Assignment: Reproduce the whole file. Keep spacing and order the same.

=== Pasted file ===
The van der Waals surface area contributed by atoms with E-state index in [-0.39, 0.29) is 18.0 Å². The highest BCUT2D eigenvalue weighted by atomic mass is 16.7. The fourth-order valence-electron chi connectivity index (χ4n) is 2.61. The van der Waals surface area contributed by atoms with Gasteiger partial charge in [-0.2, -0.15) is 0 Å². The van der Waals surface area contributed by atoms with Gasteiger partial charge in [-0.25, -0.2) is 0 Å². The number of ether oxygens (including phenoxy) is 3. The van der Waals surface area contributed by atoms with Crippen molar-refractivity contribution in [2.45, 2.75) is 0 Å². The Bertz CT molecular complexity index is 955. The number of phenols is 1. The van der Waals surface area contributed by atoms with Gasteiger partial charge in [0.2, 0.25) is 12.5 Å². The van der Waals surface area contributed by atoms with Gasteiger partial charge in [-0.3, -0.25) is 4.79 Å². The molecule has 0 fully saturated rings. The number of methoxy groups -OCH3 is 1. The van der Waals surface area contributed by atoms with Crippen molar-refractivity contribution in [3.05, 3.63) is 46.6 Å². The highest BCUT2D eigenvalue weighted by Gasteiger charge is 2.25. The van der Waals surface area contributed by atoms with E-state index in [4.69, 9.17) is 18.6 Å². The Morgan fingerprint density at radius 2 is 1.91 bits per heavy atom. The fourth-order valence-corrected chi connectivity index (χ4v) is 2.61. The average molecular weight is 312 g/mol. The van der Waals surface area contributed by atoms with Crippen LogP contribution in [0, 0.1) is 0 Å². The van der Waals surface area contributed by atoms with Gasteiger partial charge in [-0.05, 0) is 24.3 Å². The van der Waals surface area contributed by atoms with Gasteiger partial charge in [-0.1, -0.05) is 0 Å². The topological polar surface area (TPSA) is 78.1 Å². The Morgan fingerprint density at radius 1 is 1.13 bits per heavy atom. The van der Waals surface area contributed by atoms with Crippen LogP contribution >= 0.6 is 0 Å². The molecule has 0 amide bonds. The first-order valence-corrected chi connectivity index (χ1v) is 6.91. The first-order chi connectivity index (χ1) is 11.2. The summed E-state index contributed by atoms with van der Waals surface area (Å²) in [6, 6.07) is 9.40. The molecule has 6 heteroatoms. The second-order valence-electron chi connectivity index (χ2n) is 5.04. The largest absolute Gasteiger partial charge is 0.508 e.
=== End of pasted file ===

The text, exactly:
The van der Waals surface area contributed by atoms with E-state index in [-0.39, 0.29) is 18.0 Å². The highest BCUT2D eigenvalue weighted by atomic mass is 16.7. The fourth-order valence-electron chi connectivity index (χ4n) is 2.61. The van der Waals surface area contributed by atoms with Gasteiger partial charge in [-0.2, -0.15) is 0 Å². The van der Waals surface area contributed by atoms with Gasteiger partial charge in [-0.25, -0.2) is 0 Å². The number of ether oxygens (including phenoxy) is 3. The van der Waals surface area contributed by atoms with Crippen molar-refractivity contribution in [2.45, 2.75) is 0 Å². The Bertz CT molecular complexity index is 955. The number of phenols is 1. The van der Waals surface area contributed by atoms with Gasteiger partial charge in [0.2, 0.25) is 12.5 Å². The van der Waals surface area contributed by atoms with Gasteiger partial charge in [-0.3, -0.25) is 4.79 Å². The molecule has 0 fully saturated rings. The number of methoxy groups -OCH3 is 1. The van der Waals surface area contributed by atoms with Crippen molar-refractivity contribution in [3.05, 3.63) is 46.6 Å². The highest BCUT2D eigenvalue weighted by Gasteiger charge is 2.25. The van der Waals surface area contributed by atoms with E-state index in [4.69, 9.17) is 18.6 Å². The Morgan fingerprint density at radius 2 is 1.91 bits per heavy atom. The fourth-order valence-corrected chi connectivity index (χ4v) is 2.61. The average molecular weight is 312 g/mol. The van der Waals surface area contributed by atoms with Crippen LogP contribution in [0, 0.1) is 0 Å². The van der Waals surface area contributed by atoms with Gasteiger partial charge in [-0.05, 0) is 24.3 Å². The van der Waals surface area contributed by atoms with Gasteiger partial charge in [-0.1, -0.05) is 0 Å². The topological polar surface area (TPSA) is 78.1 Å². The Morgan fingerprint density at radius 1 is 1.13 bits per heavy atom. The van der Waals surface area contributed by atoms with Crippen LogP contribution >= 0.6 is 0 Å². The molecule has 0 amide bonds. The first-order valence-corrected chi connectivity index (χ1v) is 6.91. The first-order chi connectivity index (χ1) is 11.2. The summed E-state index contributed by atoms with van der Waals surface area (Å²) in [6, 6.07) is 9.40. The molecule has 6 heteroatoms. The second-order valence-electron chi connectivity index (χ2n) is 5.04. The largest absolute Gasteiger partial charge is 0.508 e.